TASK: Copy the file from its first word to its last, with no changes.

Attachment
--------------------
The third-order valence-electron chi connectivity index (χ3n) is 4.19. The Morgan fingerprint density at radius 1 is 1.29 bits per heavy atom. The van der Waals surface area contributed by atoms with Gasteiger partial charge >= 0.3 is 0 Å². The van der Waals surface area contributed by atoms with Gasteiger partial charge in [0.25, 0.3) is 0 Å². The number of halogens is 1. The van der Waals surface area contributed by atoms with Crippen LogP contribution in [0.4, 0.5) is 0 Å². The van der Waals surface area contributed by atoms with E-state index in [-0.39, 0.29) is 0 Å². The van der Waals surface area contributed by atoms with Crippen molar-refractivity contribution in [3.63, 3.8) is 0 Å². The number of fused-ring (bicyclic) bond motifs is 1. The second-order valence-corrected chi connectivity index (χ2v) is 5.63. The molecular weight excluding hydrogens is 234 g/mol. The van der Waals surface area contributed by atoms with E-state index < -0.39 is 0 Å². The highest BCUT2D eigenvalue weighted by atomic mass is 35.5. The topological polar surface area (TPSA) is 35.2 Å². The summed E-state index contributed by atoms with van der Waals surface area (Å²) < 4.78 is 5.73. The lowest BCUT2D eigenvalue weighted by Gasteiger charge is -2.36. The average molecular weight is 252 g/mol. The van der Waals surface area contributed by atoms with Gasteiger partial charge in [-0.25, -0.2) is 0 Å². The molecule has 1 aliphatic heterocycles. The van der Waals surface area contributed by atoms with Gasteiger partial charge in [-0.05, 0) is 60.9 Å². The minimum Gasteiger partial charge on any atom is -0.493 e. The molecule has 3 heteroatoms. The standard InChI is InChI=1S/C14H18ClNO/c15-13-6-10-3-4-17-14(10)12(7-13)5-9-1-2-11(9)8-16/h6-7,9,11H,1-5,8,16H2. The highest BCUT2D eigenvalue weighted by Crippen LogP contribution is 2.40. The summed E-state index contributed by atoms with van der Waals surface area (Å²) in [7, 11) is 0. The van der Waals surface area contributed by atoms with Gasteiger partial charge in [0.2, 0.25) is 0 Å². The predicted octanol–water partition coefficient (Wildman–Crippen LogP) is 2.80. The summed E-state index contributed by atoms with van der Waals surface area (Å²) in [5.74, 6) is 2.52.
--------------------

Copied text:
The third-order valence-electron chi connectivity index (χ3n) is 4.19. The Morgan fingerprint density at radius 1 is 1.29 bits per heavy atom. The van der Waals surface area contributed by atoms with Gasteiger partial charge >= 0.3 is 0 Å². The van der Waals surface area contributed by atoms with Gasteiger partial charge in [0.25, 0.3) is 0 Å². The number of halogens is 1. The van der Waals surface area contributed by atoms with Crippen LogP contribution in [0.4, 0.5) is 0 Å². The van der Waals surface area contributed by atoms with E-state index in [-0.39, 0.29) is 0 Å². The van der Waals surface area contributed by atoms with Crippen molar-refractivity contribution in [3.63, 3.8) is 0 Å². The number of fused-ring (bicyclic) bond motifs is 1. The second-order valence-corrected chi connectivity index (χ2v) is 5.63. The molecular weight excluding hydrogens is 234 g/mol. The van der Waals surface area contributed by atoms with E-state index < -0.39 is 0 Å². The highest BCUT2D eigenvalue weighted by atomic mass is 35.5. The topological polar surface area (TPSA) is 35.2 Å². The summed E-state index contributed by atoms with van der Waals surface area (Å²) < 4.78 is 5.73. The lowest BCUT2D eigenvalue weighted by Gasteiger charge is -2.36. The average molecular weight is 252 g/mol. The van der Waals surface area contributed by atoms with Gasteiger partial charge in [-0.25, -0.2) is 0 Å². The molecule has 1 aliphatic heterocycles. The van der Waals surface area contributed by atoms with Gasteiger partial charge in [-0.05, 0) is 60.9 Å². The minimum Gasteiger partial charge on any atom is -0.493 e. The molecule has 3 heteroatoms. The standard InChI is InChI=1S/C14H18ClNO/c15-13-6-10-3-4-17-14(10)12(7-13)5-9-1-2-11(9)8-16/h6-7,9,11H,1-5,8,16H2. The highest BCUT2D eigenvalue weighted by Crippen LogP contribution is 2.40. The summed E-state index contributed by atoms with van der Waals surface area (Å²) in [7, 11) is 0. The van der Waals surface area contributed by atoms with Gasteiger partial charge in [0.2, 0.25) is 0 Å². The predicted octanol–water partition coefficient (Wildman–Crippen LogP) is 2.80. The summed E-state index contributed by atoms with van der Waals surface area (Å²) in [5.74, 6) is 2.52.